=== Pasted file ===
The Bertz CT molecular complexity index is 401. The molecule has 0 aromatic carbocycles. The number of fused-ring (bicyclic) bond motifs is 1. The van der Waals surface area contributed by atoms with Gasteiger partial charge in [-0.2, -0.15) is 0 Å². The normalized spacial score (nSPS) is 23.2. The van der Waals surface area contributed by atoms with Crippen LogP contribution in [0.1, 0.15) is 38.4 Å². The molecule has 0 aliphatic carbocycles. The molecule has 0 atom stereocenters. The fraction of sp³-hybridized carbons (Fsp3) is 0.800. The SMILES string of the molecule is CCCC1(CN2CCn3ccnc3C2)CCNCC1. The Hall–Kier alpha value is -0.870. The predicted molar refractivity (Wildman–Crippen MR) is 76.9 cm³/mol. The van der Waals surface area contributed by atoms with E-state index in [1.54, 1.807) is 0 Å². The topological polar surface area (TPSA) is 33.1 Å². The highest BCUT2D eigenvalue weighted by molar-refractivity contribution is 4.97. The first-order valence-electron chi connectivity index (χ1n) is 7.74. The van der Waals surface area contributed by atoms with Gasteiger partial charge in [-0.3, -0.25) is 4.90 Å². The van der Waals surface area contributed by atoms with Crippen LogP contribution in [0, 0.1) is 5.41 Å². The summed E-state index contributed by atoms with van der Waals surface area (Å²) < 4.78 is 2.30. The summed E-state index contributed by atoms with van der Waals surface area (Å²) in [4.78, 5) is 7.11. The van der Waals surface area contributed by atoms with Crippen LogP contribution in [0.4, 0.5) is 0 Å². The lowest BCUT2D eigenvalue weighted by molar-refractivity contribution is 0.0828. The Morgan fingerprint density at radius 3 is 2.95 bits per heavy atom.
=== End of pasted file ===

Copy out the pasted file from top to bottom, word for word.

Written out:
The Bertz CT molecular complexity index is 401. The molecule has 0 aromatic carbocycles. The number of fused-ring (bicyclic) bond motifs is 1. The van der Waals surface area contributed by atoms with Gasteiger partial charge in [-0.2, -0.15) is 0 Å². The normalized spacial score (nSPS) is 23.2. The van der Waals surface area contributed by atoms with Crippen LogP contribution in [0.1, 0.15) is 38.4 Å². The molecule has 0 aliphatic carbocycles. The molecule has 0 atom stereocenters. The fraction of sp³-hybridized carbons (Fsp3) is 0.800. The SMILES string of the molecule is CCCC1(CN2CCn3ccnc3C2)CCNCC1. The Hall–Kier alpha value is -0.870. The predicted molar refractivity (Wildman–Crippen MR) is 76.9 cm³/mol. The van der Waals surface area contributed by atoms with E-state index in [1.54, 1.807) is 0 Å². The topological polar surface area (TPSA) is 33.1 Å². The highest BCUT2D eigenvalue weighted by molar-refractivity contribution is 4.97. The first-order valence-electron chi connectivity index (χ1n) is 7.74. The van der Waals surface area contributed by atoms with Gasteiger partial charge in [-0.3, -0.25) is 4.90 Å². The van der Waals surface area contributed by atoms with Crippen LogP contribution in [0, 0.1) is 5.41 Å². The summed E-state index contributed by atoms with van der Waals surface area (Å²) < 4.78 is 2.30. The summed E-state index contributed by atoms with van der Waals surface area (Å²) in [4.78, 5) is 7.11. The van der Waals surface area contributed by atoms with Crippen LogP contribution in [0.4, 0.5) is 0 Å². The lowest BCUT2D eigenvalue weighted by molar-refractivity contribution is 0.0828. The Morgan fingerprint density at radius 3 is 2.95 bits per heavy atom.